Have you ever dreamed of living and working in Paris or Prague, Milan or Munich? Well, now there’s a way to make it happen.
To entice new blood into their workforce, the European Union (EU) started introducing the “blue card” program in 2011. Like the American green card, it allows foreign nationals to secure employment in the EU (so you can make your favorite city your long-term residence). Plus, the blue card is recognized in all member countries within the EU (excluding the U.K., Ireland, and Denmark), which allows the bearer to move throughout Europe with relative ease.
The card is still new, so adoption and application has been an evolving process. Currently, most cards are issued for IT and engineering jobs at international companies, but the program is open to all educated talent and labor, including in fields like marketing or teaching. Continuing expansion will target skills of all sorts (like creative work) while encouraging smaller entrepreneurial companies’ participation. The main goal is to simplify the immigration process and allow for quicker, easier attraction of talent.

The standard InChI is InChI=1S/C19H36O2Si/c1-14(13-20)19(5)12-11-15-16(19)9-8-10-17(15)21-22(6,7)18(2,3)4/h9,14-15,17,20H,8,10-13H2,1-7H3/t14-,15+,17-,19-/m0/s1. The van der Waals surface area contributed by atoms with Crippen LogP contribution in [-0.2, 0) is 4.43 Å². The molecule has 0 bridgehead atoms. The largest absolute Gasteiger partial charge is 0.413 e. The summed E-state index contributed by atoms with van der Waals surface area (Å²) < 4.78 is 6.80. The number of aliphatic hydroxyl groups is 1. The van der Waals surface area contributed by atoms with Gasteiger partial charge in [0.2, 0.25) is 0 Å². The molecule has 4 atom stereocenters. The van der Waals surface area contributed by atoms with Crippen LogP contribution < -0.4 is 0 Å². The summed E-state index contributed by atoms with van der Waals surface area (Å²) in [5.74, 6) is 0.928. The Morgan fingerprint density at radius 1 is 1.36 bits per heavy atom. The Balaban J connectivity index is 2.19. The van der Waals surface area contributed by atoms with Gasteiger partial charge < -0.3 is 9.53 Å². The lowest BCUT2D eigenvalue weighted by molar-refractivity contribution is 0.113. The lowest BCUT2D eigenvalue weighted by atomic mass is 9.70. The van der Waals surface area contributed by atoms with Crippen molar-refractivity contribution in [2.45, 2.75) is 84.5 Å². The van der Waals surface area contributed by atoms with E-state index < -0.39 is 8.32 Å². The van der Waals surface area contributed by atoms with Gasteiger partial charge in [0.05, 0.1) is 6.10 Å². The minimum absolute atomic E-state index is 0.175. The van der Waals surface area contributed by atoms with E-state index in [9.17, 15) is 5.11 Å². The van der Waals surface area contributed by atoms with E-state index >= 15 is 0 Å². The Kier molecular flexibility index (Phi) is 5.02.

Here’s the catch: the card is only issued to people with a binding job offer. To make it easier for employees and employers to find one another, the EU has launched a database where jobseekers can upload their searchable CVs (Curriculum Vitae). And to further help the process, the blue card office in Belgium recommends applicants create a standard format Europass CV, the template preferred by European employers, at europass.cedefop.europa.eu/en/documents/curriculum-vitae.
For more information on the blue card and to submit your application, visit apply.eu. While getting the go-ahead may require some hard work and perseverance on your part (doesn’t anything worthwhile?) the ultimate payoff can be a dream come true. –tamara rosenberg
By Tamara Rosenberg
Illustrated by Sara Franklin
This article originally appeared in the print edition of BUST Magazine. Subscribe today!